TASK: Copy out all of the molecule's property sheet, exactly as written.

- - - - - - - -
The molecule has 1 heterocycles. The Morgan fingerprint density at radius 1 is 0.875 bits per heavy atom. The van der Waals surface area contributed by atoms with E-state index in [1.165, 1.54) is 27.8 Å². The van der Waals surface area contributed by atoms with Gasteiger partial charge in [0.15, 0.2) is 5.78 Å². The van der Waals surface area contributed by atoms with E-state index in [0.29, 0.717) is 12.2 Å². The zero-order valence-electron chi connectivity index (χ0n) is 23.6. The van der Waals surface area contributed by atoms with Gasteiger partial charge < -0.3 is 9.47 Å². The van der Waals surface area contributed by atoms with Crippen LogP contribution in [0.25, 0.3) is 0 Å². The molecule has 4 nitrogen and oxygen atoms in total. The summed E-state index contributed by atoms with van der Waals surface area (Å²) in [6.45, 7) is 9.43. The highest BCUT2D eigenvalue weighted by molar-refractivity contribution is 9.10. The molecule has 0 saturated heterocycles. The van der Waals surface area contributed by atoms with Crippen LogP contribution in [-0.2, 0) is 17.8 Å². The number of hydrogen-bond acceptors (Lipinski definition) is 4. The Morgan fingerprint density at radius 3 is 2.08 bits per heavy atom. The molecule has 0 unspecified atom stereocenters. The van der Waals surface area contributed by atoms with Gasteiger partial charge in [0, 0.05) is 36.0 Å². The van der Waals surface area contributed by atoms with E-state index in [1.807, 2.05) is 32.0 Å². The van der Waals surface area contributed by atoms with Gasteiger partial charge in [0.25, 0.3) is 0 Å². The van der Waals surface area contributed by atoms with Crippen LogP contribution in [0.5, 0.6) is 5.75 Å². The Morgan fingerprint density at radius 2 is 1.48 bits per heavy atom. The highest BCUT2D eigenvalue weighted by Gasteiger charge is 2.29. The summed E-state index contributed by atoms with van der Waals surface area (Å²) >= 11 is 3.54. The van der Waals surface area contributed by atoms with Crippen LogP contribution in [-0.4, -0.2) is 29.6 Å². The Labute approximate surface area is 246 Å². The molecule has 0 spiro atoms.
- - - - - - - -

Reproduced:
The molecule has 1 heterocycles. The Morgan fingerprint density at radius 1 is 0.875 bits per heavy atom. The van der Waals surface area contributed by atoms with E-state index in [1.165, 1.54) is 27.8 Å². The van der Waals surface area contributed by atoms with Gasteiger partial charge in [0.15, 0.2) is 5.78 Å². The van der Waals surface area contributed by atoms with E-state index in [0.29, 0.717) is 12.2 Å². The zero-order valence-electron chi connectivity index (χ0n) is 23.6. The van der Waals surface area contributed by atoms with Gasteiger partial charge < -0.3 is 9.47 Å². The van der Waals surface area contributed by atoms with Crippen LogP contribution in [0.25, 0.3) is 0 Å². The molecule has 4 nitrogen and oxygen atoms in total. The summed E-state index contributed by atoms with van der Waals surface area (Å²) in [6.45, 7) is 9.43. The highest BCUT2D eigenvalue weighted by molar-refractivity contribution is 9.10. The molecule has 0 saturated heterocycles. The van der Waals surface area contributed by atoms with Crippen LogP contribution in [-0.2, 0) is 17.8 Å². The number of hydrogen-bond acceptors (Lipinski definition) is 4. The Morgan fingerprint density at radius 3 is 2.08 bits per heavy atom. The molecule has 0 unspecified atom stereocenters. The van der Waals surface area contributed by atoms with Gasteiger partial charge in [0, 0.05) is 36.0 Å². The van der Waals surface area contributed by atoms with E-state index in [1.807, 2.05) is 32.0 Å². The van der Waals surface area contributed by atoms with Gasteiger partial charge in [0.25, 0.3) is 0 Å². The van der Waals surface area contributed by atoms with Crippen LogP contribution in [0.5, 0.6) is 5.75 Å². The Morgan fingerprint density at radius 2 is 1.48 bits per heavy atom. The highest BCUT2D eigenvalue weighted by Gasteiger charge is 2.29. The summed E-state index contributed by atoms with van der Waals surface area (Å²) >= 11 is 3.54. The van der Waals surface area contributed by atoms with Crippen LogP contribution in [-0.4, -0.2) is 29.6 Å². The Labute approximate surface area is 246 Å². The molecule has 0 spiro atoms.